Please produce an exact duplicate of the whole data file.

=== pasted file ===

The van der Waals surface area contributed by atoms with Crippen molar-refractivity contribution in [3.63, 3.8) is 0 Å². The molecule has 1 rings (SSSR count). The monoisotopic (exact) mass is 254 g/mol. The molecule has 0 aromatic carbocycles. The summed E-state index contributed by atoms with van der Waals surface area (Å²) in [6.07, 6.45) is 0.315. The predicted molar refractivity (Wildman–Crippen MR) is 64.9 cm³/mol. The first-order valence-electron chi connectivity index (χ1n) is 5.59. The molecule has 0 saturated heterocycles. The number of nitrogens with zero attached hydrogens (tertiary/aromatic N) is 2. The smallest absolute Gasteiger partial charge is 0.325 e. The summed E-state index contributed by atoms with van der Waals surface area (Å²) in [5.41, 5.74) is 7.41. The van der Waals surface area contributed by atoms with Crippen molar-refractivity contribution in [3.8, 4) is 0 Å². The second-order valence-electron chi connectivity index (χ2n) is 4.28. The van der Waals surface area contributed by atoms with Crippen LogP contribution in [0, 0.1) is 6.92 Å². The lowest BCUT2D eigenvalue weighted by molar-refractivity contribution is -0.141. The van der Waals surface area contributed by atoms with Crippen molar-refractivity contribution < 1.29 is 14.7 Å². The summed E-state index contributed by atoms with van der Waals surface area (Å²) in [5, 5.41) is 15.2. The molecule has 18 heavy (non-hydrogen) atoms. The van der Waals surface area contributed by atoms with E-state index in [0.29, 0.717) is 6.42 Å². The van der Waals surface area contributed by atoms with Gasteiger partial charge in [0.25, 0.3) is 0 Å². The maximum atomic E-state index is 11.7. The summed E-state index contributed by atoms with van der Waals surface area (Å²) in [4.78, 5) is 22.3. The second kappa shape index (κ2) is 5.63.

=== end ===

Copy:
The van der Waals surface area contributed by atoms with Crippen molar-refractivity contribution in [3.63, 3.8) is 0 Å². The molecule has 1 rings (SSSR count). The monoisotopic (exact) mass is 254 g/mol. The molecule has 0 aromatic carbocycles. The summed E-state index contributed by atoms with van der Waals surface area (Å²) in [6.07, 6.45) is 0.315. The predicted molar refractivity (Wildman–Crippen MR) is 64.9 cm³/mol. The first-order valence-electron chi connectivity index (χ1n) is 5.59. The molecule has 0 saturated heterocycles. The number of nitrogens with zero attached hydrogens (tertiary/aromatic N) is 2. The smallest absolute Gasteiger partial charge is 0.325 e. The summed E-state index contributed by atoms with van der Waals surface area (Å²) in [5.41, 5.74) is 7.41. The van der Waals surface area contributed by atoms with Crippen molar-refractivity contribution in [3.8, 4) is 0 Å². The second-order valence-electron chi connectivity index (χ2n) is 4.28. The van der Waals surface area contributed by atoms with Crippen LogP contribution in [0, 0.1) is 6.92 Å². The lowest BCUT2D eigenvalue weighted by molar-refractivity contribution is -0.141. The van der Waals surface area contributed by atoms with Crippen molar-refractivity contribution < 1.29 is 14.7 Å². The summed E-state index contributed by atoms with van der Waals surface area (Å²) in [5, 5.41) is 15.2. The molecule has 18 heavy (non-hydrogen) atoms. The van der Waals surface area contributed by atoms with E-state index in [0.29, 0.717) is 6.42 Å². The van der Waals surface area contributed by atoms with Gasteiger partial charge in [0.25, 0.3) is 0 Å². The maximum atomic E-state index is 11.7. The summed E-state index contributed by atoms with van der Waals surface area (Å²) in [4.78, 5) is 22.3. The second kappa shape index (κ2) is 5.63.